Needless to say, the Red Sox weren’t expecting this when they signed veteran Grady Sizemore to an incentive-laden $750,000 contract this winter that could reach $6 million. He was a surgically rebuilt reclamation project after missing more than two years in baseball at any level. The ultimate kick-the-tires, low-risk, high-reward guy.
Now, he could be Boston’s Opening Day center fielder and leadoff hitter when the club takes the field in Baltimore on Mar. 31.
And, you know what? If Sizemore keeps playing the way he has been this spring, he should be.
Don’t get me wrong. With less than two weeks left in exhibition play, that’s still a big if. Sizemore’s healthy, hitting at a .381 clip in just 21 at-bats while striking out only once, and he’s making acrobatic catches (has anyone checked to see if that wall’s okay?), but he’s still yet to play more than two consecutive days. He’s running out of time to prove he can play in five straight games, let alone 10 or 15 in a row and the team would be foolish to push him. Boston opens the season with 32 games in 35 days and whoever’s lined up in center will be tasked with playing most of those contests. It’s an everyday grind Sizemore hasn’t experienced with reliable results since 2008, his third and final All-Star campaign to date.
The decision to embrace the youth movement and turn to Bradley would be easier if the production was closer. Everyone knows the soon-to-be 24-year-old can field, but his bat still needs seasoning. He crushed spring pitching to the tune of a .419 average and 1.140 OPS a year ago before splitting 2013 between Boston and Triple-A Pawtucket, but he’s delivered at just a .182 clip with a .573 OPS in 33 at-bats this spring. Bradley’s also struck out nine times. If the numbers were what they were last time around, this wouldn’t even be a topic.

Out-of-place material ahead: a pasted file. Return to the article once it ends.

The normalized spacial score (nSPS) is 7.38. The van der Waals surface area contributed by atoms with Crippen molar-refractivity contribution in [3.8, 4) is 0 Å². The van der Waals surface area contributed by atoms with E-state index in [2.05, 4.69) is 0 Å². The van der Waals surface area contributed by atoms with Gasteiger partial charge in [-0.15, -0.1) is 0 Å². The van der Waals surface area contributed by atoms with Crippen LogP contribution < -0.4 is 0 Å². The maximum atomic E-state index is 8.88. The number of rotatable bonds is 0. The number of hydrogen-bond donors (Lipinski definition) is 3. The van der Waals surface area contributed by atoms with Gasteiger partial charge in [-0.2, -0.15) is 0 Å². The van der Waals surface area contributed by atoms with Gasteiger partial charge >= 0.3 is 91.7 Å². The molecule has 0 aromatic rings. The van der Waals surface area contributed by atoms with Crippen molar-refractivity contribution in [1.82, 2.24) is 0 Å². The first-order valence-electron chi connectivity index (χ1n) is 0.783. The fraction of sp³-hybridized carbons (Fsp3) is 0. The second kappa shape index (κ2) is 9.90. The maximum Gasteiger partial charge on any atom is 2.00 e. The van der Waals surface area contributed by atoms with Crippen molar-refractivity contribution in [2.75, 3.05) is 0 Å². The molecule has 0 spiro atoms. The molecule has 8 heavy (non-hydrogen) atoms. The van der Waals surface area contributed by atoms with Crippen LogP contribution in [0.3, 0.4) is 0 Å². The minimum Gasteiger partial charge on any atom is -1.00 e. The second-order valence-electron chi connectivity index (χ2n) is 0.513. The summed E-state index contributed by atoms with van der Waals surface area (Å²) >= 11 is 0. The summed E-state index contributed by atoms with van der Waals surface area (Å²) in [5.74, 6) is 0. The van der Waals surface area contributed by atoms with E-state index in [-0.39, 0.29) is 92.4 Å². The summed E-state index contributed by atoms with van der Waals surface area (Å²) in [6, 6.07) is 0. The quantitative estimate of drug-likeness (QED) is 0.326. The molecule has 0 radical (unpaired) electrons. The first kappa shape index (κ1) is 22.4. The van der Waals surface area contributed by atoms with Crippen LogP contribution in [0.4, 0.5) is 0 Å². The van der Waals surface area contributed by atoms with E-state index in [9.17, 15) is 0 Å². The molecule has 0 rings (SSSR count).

Clearly the sample sizes are small for both candidates, but it’s become increasingly apparent manager John Farrell is excited for the prospect of using Sizemore, gushing Monday over his timing at the plate and fearlessness in the field. Maybe that’s because of their history dating back a dozen years, perhaps it’s the skipper’s love of that veteran presence in his lineup (remember Stephen Drew?), or it could be that he’s leery of having so much youth in his lineup to start the season if in fact Sizemore appears ready to contribute. After all, Xander Bogaerts and Will Middlebrooks remain somewhat unpredictable production-wise on the left side of the infield.
There are few questions surrounding Boston’s expected 25-man roster, but this is a big one. Three men are essentially competing for two available spots among a five-man outfield, bench players included. Shane Victorino, Daniel Nava, and Jonny Gomes obviously aren’t going anywhere, and Sizemore, Bradley, and Mike Carp can’t all make the team.
The Red Sox could opt to deal Carp – a versatile fielder with a solid bat, coming off a career-year – but they’d be foolish to simply give him away (like the Mariners did last spring) to make room for both Sizemore and Bradley. Carp proved too valuable in 2013 as a spot-starter and a pinch-hitter with a flair for the dramatic. Plus, he can play multiple positions.